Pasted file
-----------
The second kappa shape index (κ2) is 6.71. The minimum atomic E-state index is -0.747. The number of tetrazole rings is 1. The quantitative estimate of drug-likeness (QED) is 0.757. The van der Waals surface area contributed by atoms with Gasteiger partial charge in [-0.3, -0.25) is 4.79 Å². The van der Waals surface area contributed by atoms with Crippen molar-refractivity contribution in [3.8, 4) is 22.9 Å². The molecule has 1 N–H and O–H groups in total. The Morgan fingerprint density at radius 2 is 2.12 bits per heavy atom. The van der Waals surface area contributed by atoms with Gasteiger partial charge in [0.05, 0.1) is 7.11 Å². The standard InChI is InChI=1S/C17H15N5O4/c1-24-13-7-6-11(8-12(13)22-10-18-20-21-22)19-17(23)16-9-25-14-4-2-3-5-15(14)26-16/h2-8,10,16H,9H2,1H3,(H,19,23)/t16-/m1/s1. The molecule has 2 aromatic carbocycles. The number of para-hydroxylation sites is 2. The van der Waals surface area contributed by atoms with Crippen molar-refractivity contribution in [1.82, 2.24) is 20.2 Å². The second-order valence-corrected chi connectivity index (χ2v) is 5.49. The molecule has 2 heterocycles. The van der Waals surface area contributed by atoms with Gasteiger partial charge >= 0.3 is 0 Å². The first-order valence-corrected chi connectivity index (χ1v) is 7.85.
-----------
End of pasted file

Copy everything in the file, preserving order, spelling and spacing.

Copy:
The second kappa shape index (κ2) is 6.71. The minimum atomic E-state index is -0.747. The number of tetrazole rings is 1. The quantitative estimate of drug-likeness (QED) is 0.757. The van der Waals surface area contributed by atoms with Gasteiger partial charge in [-0.3, -0.25) is 4.79 Å². The van der Waals surface area contributed by atoms with Crippen molar-refractivity contribution in [3.8, 4) is 22.9 Å². The molecule has 1 N–H and O–H groups in total. The Morgan fingerprint density at radius 2 is 2.12 bits per heavy atom. The van der Waals surface area contributed by atoms with Gasteiger partial charge in [0.05, 0.1) is 7.11 Å². The standard InChI is InChI=1S/C17H15N5O4/c1-24-13-7-6-11(8-12(13)22-10-18-20-21-22)19-17(23)16-9-25-14-4-2-3-5-15(14)26-16/h2-8,10,16H,9H2,1H3,(H,19,23)/t16-/m1/s1. The molecule has 2 aromatic carbocycles. The number of para-hydroxylation sites is 2. The van der Waals surface area contributed by atoms with Crippen molar-refractivity contribution in [1.82, 2.24) is 20.2 Å². The second-order valence-corrected chi connectivity index (χ2v) is 5.49. The molecule has 2 heterocycles. The van der Waals surface area contributed by atoms with Gasteiger partial charge >= 0.3 is 0 Å². The first-order valence-corrected chi connectivity index (χ1v) is 7.85.